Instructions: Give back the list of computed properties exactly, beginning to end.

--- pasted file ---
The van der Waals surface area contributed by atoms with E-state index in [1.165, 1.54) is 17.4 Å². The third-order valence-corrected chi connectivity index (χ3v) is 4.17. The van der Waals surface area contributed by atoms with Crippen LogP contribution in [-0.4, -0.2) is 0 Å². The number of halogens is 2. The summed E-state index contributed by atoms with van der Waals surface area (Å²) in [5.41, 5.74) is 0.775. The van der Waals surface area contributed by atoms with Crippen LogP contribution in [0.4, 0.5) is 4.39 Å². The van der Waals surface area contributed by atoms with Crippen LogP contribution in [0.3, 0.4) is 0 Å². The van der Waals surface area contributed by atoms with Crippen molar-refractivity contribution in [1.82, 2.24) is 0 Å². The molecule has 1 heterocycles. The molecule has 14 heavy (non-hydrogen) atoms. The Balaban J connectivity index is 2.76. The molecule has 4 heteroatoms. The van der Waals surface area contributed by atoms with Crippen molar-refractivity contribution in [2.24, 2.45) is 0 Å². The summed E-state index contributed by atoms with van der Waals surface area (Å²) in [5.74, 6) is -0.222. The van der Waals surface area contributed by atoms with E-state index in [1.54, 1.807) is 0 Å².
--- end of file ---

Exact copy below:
The van der Waals surface area contributed by atoms with E-state index in [1.165, 1.54) is 17.4 Å². The third-order valence-corrected chi connectivity index (χ3v) is 4.17. The van der Waals surface area contributed by atoms with Crippen LogP contribution in [-0.4, -0.2) is 0 Å². The number of halogens is 2. The summed E-state index contributed by atoms with van der Waals surface area (Å²) in [5.41, 5.74) is 0.775. The van der Waals surface area contributed by atoms with Crippen LogP contribution in [0.4, 0.5) is 4.39 Å². The van der Waals surface area contributed by atoms with Crippen LogP contribution in [0.3, 0.4) is 0 Å². The van der Waals surface area contributed by atoms with Crippen molar-refractivity contribution in [1.82, 2.24) is 0 Å². The molecule has 1 heterocycles. The molecule has 14 heavy (non-hydrogen) atoms. The Balaban J connectivity index is 2.76. The molecule has 4 heteroatoms. The van der Waals surface area contributed by atoms with Crippen molar-refractivity contribution in [2.24, 2.45) is 0 Å². The summed E-state index contributed by atoms with van der Waals surface area (Å²) in [5.74, 6) is -0.222. The van der Waals surface area contributed by atoms with E-state index in [1.54, 1.807) is 0 Å².